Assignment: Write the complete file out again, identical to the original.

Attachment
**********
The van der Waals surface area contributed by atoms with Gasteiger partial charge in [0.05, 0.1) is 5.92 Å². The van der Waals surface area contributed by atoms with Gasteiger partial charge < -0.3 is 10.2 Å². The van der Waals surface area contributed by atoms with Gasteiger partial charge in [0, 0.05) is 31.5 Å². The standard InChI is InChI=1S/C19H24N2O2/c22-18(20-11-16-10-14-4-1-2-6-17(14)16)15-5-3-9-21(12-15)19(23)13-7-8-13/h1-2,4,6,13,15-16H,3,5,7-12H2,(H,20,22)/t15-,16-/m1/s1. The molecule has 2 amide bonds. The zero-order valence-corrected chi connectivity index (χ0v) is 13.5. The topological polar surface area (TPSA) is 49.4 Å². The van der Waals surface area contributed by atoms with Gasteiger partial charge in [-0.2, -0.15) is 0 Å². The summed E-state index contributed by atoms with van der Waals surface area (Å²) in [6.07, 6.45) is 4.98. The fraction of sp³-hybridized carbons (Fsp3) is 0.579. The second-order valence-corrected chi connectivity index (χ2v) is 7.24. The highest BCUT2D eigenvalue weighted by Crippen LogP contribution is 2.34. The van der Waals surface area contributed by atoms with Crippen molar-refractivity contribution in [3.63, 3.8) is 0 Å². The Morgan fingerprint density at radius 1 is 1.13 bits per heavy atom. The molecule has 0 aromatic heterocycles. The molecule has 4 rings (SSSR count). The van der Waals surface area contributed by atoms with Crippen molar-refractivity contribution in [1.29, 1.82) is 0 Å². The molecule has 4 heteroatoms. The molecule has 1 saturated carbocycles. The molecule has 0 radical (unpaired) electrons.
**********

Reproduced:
The van der Waals surface area contributed by atoms with Gasteiger partial charge in [0.05, 0.1) is 5.92 Å². The van der Waals surface area contributed by atoms with Gasteiger partial charge < -0.3 is 10.2 Å². The van der Waals surface area contributed by atoms with Gasteiger partial charge in [0, 0.05) is 31.5 Å². The standard InChI is InChI=1S/C19H24N2O2/c22-18(20-11-16-10-14-4-1-2-6-17(14)16)15-5-3-9-21(12-15)19(23)13-7-8-13/h1-2,4,6,13,15-16H,3,5,7-12H2,(H,20,22)/t15-,16-/m1/s1. The molecule has 2 amide bonds. The zero-order valence-corrected chi connectivity index (χ0v) is 13.5. The topological polar surface area (TPSA) is 49.4 Å². The van der Waals surface area contributed by atoms with Gasteiger partial charge in [-0.2, -0.15) is 0 Å². The summed E-state index contributed by atoms with van der Waals surface area (Å²) in [6.07, 6.45) is 4.98. The fraction of sp³-hybridized carbons (Fsp3) is 0.579. The second-order valence-corrected chi connectivity index (χ2v) is 7.24. The highest BCUT2D eigenvalue weighted by Crippen LogP contribution is 2.34. The van der Waals surface area contributed by atoms with Crippen molar-refractivity contribution in [3.63, 3.8) is 0 Å². The Morgan fingerprint density at radius 1 is 1.13 bits per heavy atom. The molecule has 0 aromatic heterocycles. The molecule has 4 rings (SSSR count). The van der Waals surface area contributed by atoms with Crippen molar-refractivity contribution in [1.29, 1.82) is 0 Å². The molecule has 4 heteroatoms. The molecule has 1 saturated carbocycles. The molecule has 0 radical (unpaired) electrons.